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Signs of Autism in Two-Year-Olds

Updated February 21, 2017

Autism is a neurological disorder that impairs a person's ability to communicate and interact socially. This disorder usually manifests itself in children before the age of three years. The signs of autism can develop gradually, and parents can learn what signs to look for in their children.

General

Children with autism usually develop problems in one or more of three critical areas-- social interaction, language and behaviour. In general, the symptoms of autism can vary greatly from child to child. In its most severe cases, autism can lead to an almost complete inability of the child to interact with others in a social setting.

Social Skills

Two-year olds who develop autism will typically show limited abilities in social situations. This can manifest itself in several ways, such as failure of the child to respond to his or her name, failure to maintain good eye contact, resisting efforts to cuddle or be held, and appearing unaware of others' feelings. The loss of such skills in two-year olds who had exhibited appropriate social behaviours, also can be signs of autism.

Language Skills

The ability to use language often grows rapidly in two-year old children. Children with autism often display pronounced difficulty and even regression in their ability to communicate. These children may begin talking much later than other children, or lose at least some of their ability to say words and sentences. Autistic children may develop abnormal voice tones or rhythms, and may not make eye contact when making requests or speaking to others.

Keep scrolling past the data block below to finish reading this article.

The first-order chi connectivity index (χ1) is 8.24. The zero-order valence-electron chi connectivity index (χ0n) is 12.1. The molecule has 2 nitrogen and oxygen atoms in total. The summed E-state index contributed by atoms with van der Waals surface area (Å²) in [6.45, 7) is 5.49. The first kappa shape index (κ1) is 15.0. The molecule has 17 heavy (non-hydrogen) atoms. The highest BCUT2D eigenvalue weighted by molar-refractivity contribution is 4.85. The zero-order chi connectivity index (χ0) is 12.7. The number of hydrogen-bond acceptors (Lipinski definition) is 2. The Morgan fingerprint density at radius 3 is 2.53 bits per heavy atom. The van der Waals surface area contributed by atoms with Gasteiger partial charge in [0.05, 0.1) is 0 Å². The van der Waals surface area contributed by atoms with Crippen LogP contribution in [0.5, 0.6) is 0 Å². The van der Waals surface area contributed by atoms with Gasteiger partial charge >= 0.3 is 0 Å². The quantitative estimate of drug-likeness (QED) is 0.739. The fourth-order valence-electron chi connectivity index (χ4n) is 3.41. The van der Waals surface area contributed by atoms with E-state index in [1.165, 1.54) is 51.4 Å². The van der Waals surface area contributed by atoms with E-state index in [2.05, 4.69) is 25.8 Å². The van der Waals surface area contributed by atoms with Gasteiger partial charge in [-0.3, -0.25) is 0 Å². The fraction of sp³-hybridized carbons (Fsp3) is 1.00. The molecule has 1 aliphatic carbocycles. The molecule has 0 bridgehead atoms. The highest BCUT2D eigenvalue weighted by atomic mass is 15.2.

Bevavior

Children with autism can exhibit certain behavioural characteristics that are markedly different from non-autistic two-year-olds. This can include repetitive motions, spinning, hand flapping or waving, or rocking motions. Children may develop ritualised activities or routines and become agitated once these routines are interrupted or changed. In severe cases, autistic children may develop self-abusive behaviour like biting, or headbanging.

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About the Author

Roger Thorne is an attorney who began freelance writing in 2003. He has written for publications ranging from "MotorHome" magazine to "Cruising World." Thorne specializes in writing for law firms, Web sites, and professionals. He has a Juris Doctor from the University of Kansas.